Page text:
See You on the Other Side, Grandma J.
To many, my grandma was June, the longtime checker at ShopLand. We knew this as kids because someone recognized her everywhere we went. To others, she was Aunt June, Junie, Mrs. Jordan, mom and Nana J. She was Grandma J to most of us.
Beyond what she was called, she was the one who opened up her home and her heart to our friends, to extended family and anyone else who knew she had candy bars in that bottom drawer of the fridge.
She was the one who would be on the sidelines at our soccer, softball, baseball, basketball and volleyball games, often cheering the loudest – and a time or two getting kicked out of the game for spouting off to a referee or umpire.
She was right there after school, ready to pick us up in her little red escort and she was pedaling alongside in her Pee Wee Herman bike on our family bike rides.
She was the chair side coach of the Cardinals, an avid bingo player and bowler, and the master of Tripoly and pinochle, many times with a Baby Budweiser by her side.
She was the feisty woman who let her opinion known whether you wanted to hear it or not, yet she was the first one to shed a tear when she watched the news and saw someone in need. She was also the first one to step up when someone needed help.
The past few days, our family spent time going through her old photos and the momentums she kept. We found our graduation invitations, childhood drawings, Valentine’s Day cards we had made and every note we left her when we stopped by her house on West Main, even if it was an ‘I love you’ scribbled on a napkin. She kept it all. I think deep down she knew what joy it would bring us to see Stephanie’s Harry the Horse, Molly’s Johnny Carson drawing and Matty’s inappropriate Christmas list.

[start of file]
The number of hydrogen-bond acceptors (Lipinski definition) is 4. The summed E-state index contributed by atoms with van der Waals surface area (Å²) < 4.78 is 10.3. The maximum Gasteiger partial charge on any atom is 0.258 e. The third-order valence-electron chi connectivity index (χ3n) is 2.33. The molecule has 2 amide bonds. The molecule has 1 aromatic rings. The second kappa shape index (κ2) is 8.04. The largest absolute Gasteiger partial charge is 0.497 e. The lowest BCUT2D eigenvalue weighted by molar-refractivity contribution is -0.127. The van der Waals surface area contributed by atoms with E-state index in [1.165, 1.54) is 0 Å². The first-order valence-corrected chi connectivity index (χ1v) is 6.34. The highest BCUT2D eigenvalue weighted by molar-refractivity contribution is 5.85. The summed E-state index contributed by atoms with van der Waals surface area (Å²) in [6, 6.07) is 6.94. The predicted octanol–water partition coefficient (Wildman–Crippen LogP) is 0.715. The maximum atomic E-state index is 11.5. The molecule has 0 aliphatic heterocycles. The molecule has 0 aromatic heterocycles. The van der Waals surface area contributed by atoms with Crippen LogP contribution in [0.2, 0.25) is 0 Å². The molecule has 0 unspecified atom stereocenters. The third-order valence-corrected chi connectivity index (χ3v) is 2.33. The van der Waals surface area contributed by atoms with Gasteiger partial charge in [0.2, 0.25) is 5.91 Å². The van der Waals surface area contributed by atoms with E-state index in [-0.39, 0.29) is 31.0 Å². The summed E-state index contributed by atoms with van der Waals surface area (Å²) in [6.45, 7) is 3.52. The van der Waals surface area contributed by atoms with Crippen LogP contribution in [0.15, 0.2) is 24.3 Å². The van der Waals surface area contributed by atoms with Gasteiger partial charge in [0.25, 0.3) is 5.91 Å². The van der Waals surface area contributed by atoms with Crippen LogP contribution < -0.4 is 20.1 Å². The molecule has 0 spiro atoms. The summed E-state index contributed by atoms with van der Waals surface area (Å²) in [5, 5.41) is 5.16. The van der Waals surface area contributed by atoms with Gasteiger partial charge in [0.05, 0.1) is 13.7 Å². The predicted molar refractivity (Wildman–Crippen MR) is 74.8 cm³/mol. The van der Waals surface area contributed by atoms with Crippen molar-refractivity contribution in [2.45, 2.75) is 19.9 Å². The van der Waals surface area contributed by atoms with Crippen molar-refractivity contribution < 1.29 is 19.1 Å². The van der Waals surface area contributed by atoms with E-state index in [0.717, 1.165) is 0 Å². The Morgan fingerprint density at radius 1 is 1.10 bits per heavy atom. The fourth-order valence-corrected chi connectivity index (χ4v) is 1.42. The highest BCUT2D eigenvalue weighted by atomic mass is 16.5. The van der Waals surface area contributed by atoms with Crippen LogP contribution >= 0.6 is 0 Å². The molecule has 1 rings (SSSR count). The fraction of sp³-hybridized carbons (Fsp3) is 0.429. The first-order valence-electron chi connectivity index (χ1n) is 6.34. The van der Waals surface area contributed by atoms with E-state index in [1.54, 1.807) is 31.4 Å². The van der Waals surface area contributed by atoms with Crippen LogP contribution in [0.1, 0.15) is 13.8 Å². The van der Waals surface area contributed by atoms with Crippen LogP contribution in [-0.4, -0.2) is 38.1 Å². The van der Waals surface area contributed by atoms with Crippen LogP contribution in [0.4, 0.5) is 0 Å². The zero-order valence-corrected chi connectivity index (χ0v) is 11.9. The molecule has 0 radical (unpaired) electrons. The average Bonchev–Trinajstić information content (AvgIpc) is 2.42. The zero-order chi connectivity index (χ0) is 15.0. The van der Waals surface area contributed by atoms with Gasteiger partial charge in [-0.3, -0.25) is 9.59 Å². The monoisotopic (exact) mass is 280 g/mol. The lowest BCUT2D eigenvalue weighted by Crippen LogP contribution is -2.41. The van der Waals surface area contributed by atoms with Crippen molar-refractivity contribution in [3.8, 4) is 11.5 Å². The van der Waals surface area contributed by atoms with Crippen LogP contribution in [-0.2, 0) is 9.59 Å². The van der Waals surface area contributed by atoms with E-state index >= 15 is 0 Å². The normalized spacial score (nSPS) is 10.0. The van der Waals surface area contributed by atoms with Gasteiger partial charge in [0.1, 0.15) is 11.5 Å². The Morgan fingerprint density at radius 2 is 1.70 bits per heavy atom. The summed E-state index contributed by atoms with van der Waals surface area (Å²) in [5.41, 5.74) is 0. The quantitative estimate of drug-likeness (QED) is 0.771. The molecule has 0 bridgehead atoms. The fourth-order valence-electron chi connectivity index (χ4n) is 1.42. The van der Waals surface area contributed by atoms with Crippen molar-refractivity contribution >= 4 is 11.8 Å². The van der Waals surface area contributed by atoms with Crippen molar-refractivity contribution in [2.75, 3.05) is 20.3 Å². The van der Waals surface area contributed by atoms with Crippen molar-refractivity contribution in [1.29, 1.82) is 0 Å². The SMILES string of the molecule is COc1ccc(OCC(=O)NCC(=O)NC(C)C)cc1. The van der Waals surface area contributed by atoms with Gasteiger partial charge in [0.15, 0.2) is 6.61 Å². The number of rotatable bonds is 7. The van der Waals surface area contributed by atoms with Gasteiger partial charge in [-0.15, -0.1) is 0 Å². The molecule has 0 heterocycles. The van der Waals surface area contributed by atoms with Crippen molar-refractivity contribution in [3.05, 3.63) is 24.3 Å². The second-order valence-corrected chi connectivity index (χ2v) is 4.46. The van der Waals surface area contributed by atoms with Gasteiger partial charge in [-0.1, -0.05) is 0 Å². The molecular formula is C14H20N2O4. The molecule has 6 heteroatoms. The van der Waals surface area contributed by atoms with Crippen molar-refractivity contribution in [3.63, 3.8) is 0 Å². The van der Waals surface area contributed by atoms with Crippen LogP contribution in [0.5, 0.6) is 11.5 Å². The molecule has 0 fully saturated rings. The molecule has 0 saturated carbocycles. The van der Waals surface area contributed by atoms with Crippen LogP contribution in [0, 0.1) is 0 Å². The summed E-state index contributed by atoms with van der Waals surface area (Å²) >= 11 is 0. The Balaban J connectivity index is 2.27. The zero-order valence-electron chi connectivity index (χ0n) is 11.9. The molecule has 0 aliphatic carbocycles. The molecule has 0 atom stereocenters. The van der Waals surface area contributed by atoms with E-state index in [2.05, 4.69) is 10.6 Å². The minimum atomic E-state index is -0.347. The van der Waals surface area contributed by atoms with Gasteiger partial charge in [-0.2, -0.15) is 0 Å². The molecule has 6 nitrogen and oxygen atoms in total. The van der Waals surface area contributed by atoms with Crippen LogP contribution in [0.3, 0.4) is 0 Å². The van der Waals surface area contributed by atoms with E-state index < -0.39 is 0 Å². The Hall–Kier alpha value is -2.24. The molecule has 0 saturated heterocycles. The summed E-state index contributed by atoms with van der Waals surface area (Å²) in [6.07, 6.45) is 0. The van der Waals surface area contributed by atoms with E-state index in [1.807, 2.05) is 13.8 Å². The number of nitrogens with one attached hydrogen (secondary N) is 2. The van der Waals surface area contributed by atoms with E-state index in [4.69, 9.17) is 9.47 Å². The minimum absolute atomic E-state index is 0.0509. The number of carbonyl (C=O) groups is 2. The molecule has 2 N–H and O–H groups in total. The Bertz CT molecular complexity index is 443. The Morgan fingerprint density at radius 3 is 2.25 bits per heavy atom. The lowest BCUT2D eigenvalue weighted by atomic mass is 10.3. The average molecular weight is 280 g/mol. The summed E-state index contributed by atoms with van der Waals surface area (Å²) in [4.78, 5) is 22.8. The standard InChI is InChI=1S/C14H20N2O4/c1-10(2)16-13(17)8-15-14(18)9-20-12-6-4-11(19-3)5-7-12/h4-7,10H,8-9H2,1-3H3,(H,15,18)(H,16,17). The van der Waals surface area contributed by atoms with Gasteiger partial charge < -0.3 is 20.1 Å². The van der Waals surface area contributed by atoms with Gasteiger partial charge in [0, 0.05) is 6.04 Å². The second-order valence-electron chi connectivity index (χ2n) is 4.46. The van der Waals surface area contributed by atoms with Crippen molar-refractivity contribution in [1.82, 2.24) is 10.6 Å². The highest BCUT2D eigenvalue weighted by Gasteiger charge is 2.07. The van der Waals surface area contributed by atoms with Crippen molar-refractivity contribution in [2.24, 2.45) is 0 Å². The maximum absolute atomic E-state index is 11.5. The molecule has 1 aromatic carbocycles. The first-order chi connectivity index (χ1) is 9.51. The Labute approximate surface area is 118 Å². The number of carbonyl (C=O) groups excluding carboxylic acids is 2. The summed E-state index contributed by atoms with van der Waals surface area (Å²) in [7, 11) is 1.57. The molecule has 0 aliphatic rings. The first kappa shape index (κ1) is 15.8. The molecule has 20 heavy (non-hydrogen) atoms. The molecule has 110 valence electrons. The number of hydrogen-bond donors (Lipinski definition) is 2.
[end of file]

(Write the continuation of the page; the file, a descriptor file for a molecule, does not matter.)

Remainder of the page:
She was all about family. You didn’t cross her children, grandchildren or great-grandchildren. She was protective of us – she hurt when we hurt. More than anything, she made sure that we knew we were loved – sometimes through tough love but most of the time, with open arms.
On Wednesday night, the last thing she said to me (besides telling me to move her car) was “I love you, Shany.” I had heard those words many times before and didn’t realize at the time that it would be the last time she could say them.
On Thursday, her kids, grandkids and great-grandkids walked her to the doors of heaven. We stood by her side, told her how much we loved her and let her know it was okay to take that final step. We handed her over to Grandpa, Donny, Mary Catherine, Linda Ann, Lauretta, Lucille, Elaine, Grandma and Grandpa Tuncil, and the rest of our family and friends who have already left us.
We knew that she had a crowd waiting for her on the other side. And, we know that they will take good care of our Junie, our Aunt June, our Mom, our Nana J. and our Grandma J.
– Shannon Philpott
Blog Entry: Dec. 6, 2010
© Shannon Philpott, 2010. Unauthorized use and/or duplication of this material without express and written permission from this blog’s author and/or owner is strictly prohibited. Excerpts and links may be used, provided that full and clear credit is given to Shannon Philpott and shannonphilpott.com with appropriate and specific direction to the original content.